While I’m up on my soapbox, let me also say that I don’t agree with ten films being nominated for Best Picture instead of five. It takes some of the cache away from being an “Oscar nominee” when there are now twice as many films. When Beauty and the Beast was nominated for Best Picture it was such an accomplishment for an animated film to make the cut and now for the past two years there have been animated films nominated (Up and Toy Story 3). I’m not saying they weren’t worthy or aren’t very good, but it’s less of an accomplishment in a way. And let’s be honest, neither really had/has a shot at actually winning Best Picture anyway. Best Animated Picture definitely (although I did personally love How to Train Your Dragon – which I was surprised to learn as the movie started – was not a porn film) To me, it just comes across as a way of the Academy trying to skewer younger to be inclusive of movies that they feel younger people want to see and will root for. My message to the Academy: The formula works, stop messing with it!
What I love as much as a great film is when I see a movie that is nominated or gets rave reviews and I hate it. It reminds me that my perceptions and tastes aren’t universal but sometimes it shocks me too. Lord of the Rings – I absolutely despised it and want the movie gods to give me my time back. It’s not that I don’t like the fantasy movie genre, but it just did nothing for me and I just don’t get all the raves for it. Everyone is entitled to their own opinion, but there is absolutely no ring, or any piece of jewelry for that matter, that’s worth over ten hours of my time!
Another example of critical love/my hatred is True Grit, which I think is just awful and clowny. I know that people love the Coen’s and cozy up to shower praise on the Coen Alter, but once again I just don’t get it. I sat there watching it thinking A) I cannot understand half of what Jeff Bridges is saying and B) who thought that Matt Damon’s moustache and sideburns were a good idea? Don’t read into this and think that I am anti-Jeff Bridges either. He was outstanding in Crazy Heart and deserved to win Best Actor last year and I actually think that The Door in the Floor is the best movie he’s ever been in, but I am really surprised by this nomination. Speaking of last year, I am still offended that A Serious Man was nominated for Best Picture. As I sat there watching it, I really thought that Netflix sent me the wrong disc because it was that bad. It doesn’t come across as quirky, just annoying. How ironic that A Serious Man was such a joke.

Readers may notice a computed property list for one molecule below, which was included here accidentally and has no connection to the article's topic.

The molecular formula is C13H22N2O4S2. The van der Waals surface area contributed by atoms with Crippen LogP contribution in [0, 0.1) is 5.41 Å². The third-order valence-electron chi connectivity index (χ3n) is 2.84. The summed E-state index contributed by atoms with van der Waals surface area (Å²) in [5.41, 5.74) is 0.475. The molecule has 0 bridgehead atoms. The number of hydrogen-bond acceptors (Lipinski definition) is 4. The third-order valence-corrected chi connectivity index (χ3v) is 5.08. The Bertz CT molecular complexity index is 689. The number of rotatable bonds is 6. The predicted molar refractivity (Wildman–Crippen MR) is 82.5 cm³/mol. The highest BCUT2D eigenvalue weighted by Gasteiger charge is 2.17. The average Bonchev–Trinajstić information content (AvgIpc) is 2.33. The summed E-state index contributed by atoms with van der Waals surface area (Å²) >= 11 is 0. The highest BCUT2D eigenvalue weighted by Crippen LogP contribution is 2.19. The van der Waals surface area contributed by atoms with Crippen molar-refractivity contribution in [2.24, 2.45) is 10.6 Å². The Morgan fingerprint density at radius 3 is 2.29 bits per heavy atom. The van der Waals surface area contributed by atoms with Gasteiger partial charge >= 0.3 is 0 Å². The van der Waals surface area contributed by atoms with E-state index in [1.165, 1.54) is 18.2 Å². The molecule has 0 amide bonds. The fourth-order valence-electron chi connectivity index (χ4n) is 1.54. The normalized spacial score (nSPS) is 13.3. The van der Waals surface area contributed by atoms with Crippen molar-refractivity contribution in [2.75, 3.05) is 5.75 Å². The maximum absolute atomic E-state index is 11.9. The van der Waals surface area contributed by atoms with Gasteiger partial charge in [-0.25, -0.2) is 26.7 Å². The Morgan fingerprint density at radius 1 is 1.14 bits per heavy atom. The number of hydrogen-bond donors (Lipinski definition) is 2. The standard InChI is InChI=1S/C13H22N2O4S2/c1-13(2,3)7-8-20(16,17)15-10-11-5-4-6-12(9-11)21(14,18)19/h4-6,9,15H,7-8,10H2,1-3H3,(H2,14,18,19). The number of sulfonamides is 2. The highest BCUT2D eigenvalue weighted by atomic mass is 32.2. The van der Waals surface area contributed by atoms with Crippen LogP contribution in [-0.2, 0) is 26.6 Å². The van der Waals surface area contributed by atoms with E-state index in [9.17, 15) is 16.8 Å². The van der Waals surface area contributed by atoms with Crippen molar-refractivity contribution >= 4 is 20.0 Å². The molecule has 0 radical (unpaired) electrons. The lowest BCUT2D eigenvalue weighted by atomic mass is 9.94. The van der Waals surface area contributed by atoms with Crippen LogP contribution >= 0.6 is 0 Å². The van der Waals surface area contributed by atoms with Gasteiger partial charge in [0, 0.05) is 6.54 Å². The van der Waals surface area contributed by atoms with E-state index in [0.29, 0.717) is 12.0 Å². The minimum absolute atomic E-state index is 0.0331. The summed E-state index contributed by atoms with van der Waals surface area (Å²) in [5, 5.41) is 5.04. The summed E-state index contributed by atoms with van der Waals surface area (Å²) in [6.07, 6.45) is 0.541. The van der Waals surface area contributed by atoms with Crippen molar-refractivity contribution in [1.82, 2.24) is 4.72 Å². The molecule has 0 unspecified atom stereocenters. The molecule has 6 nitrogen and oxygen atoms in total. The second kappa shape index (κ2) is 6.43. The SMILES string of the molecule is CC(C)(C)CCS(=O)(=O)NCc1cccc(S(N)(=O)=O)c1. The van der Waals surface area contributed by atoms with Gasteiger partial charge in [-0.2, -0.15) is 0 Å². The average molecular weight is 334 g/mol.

I want to talk about chemistry in the movies. People are annoyed at some of the nomination oversights and snubs this year, but which category has a snub where someone non-deserving took their place? Supporting Actor? I think The Social Network worked because of the dynamics between Andrew Garfield and Jesse Esienberg together, but I wasn’t surprised that Garfield didn’t get a nomination. The played off each other so well and that’s what made the betrayal in the story sting even harder. Garfield gave a great performance and was deserving of a nomination, but he was a victim of a foolish studio trying too hard to get three Supporting Actor nominations. Why would they campaign so hard for Garfield, Justin Timberlake and Armie Hammer? Timberlake had the least showy of the three and was the furthest chance for a nomination by any means and this is a movie that is seen as a writing triumph, not an acting triumph. They should have focused on Garfield and he might have edged out Mark Ruffalo. Don’t get me wrong, Mark Ruffalo is a great actor, but not in this role. He’s really good, but should have been nominated for You Can Count on Me.
The Kids Are All Right is another example of this. Annette Bening and Julianne Moore were so realistic and their relationship made you care about the story and pushed it further. They should have been campaigning for Moore in the supporting category all along, not as a lead. I know she was as much if not more of a lead as Bening was, but her performance got lost due to so many great performances this year. She will win one of these days (as will Bening, but not this year) and we will look back at this as a side note in her illustrious career. I see her in so many performances and have this terrible thought in the back of my mind that she might turn out to be like Lauren Bacall and always be the bridesmaid…I hope I’m wrong about that though.